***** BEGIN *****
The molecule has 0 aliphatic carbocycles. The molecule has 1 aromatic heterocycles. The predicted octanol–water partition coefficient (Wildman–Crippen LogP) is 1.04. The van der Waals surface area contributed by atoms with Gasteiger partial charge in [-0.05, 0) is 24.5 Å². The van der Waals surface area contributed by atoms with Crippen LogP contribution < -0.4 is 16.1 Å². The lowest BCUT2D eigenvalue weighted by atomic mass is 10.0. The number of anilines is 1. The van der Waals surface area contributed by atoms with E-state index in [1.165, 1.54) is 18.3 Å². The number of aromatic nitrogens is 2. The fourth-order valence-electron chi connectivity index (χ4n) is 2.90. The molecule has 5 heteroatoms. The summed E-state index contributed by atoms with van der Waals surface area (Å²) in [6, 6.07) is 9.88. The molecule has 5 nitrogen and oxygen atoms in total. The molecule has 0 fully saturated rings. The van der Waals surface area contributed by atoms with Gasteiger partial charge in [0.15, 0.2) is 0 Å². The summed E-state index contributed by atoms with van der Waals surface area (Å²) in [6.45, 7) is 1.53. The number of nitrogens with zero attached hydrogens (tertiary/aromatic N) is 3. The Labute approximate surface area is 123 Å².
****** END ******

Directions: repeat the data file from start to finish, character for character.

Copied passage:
The molecule has 0 aliphatic carbocycles. The molecule has 1 aromatic heterocycles. The predicted octanol–water partition coefficient (Wildman–Crippen LogP) is 1.04. The van der Waals surface area contributed by atoms with Gasteiger partial charge in [-0.05, 0) is 24.5 Å². The van der Waals surface area contributed by atoms with Crippen LogP contribution < -0.4 is 16.1 Å². The lowest BCUT2D eigenvalue weighted by atomic mass is 10.0. The number of anilines is 1. The van der Waals surface area contributed by atoms with E-state index in [1.165, 1.54) is 18.3 Å². The number of aromatic nitrogens is 2. The fourth-order valence-electron chi connectivity index (χ4n) is 2.90. The molecule has 5 heteroatoms. The summed E-state index contributed by atoms with van der Waals surface area (Å²) in [6, 6.07) is 9.88. The molecule has 5 nitrogen and oxygen atoms in total. The molecule has 0 fully saturated rings. The van der Waals surface area contributed by atoms with Gasteiger partial charge in [0.15, 0.2) is 0 Å². The summed E-state index contributed by atoms with van der Waals surface area (Å²) in [6.45, 7) is 1.53. The number of nitrogens with zero attached hydrogens (tertiary/aromatic N) is 3. The Labute approximate surface area is 123 Å².